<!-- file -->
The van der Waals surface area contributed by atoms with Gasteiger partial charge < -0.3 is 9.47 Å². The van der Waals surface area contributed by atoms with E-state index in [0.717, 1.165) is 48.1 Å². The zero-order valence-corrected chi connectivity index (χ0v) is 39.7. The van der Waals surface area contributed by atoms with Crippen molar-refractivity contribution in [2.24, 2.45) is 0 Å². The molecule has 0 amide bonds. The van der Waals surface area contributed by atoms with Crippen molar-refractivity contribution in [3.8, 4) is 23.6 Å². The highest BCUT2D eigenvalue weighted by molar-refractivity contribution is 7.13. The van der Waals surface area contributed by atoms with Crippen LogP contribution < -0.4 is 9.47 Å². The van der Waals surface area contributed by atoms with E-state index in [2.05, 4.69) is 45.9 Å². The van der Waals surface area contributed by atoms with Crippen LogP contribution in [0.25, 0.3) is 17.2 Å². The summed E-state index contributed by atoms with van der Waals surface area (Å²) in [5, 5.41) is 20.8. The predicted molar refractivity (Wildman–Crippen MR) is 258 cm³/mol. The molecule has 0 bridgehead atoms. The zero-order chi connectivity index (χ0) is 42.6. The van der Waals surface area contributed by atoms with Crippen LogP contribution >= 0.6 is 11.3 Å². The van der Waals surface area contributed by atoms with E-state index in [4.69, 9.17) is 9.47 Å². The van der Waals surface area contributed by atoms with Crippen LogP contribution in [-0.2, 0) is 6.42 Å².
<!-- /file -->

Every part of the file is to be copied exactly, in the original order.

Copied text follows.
The van der Waals surface area contributed by atoms with Gasteiger partial charge < -0.3 is 9.47 Å². The van der Waals surface area contributed by atoms with E-state index in [0.717, 1.165) is 48.1 Å². The zero-order valence-corrected chi connectivity index (χ0v) is 39.7. The van der Waals surface area contributed by atoms with Crippen molar-refractivity contribution in [2.24, 2.45) is 0 Å². The molecule has 0 amide bonds. The van der Waals surface area contributed by atoms with Crippen molar-refractivity contribution in [3.8, 4) is 23.6 Å². The highest BCUT2D eigenvalue weighted by molar-refractivity contribution is 7.13. The van der Waals surface area contributed by atoms with Crippen LogP contribution < -0.4 is 9.47 Å². The van der Waals surface area contributed by atoms with E-state index in [2.05, 4.69) is 45.9 Å². The van der Waals surface area contributed by atoms with Crippen LogP contribution in [0.25, 0.3) is 17.2 Å². The summed E-state index contributed by atoms with van der Waals surface area (Å²) in [5, 5.41) is 20.8. The predicted molar refractivity (Wildman–Crippen MR) is 258 cm³/mol. The molecule has 0 bridgehead atoms. The zero-order chi connectivity index (χ0) is 42.6. The van der Waals surface area contributed by atoms with Crippen LogP contribution >= 0.6 is 11.3 Å². The van der Waals surface area contributed by atoms with E-state index in [4.69, 9.17) is 9.47 Å². The van der Waals surface area contributed by atoms with Crippen LogP contribution in [-0.2, 0) is 6.42 Å².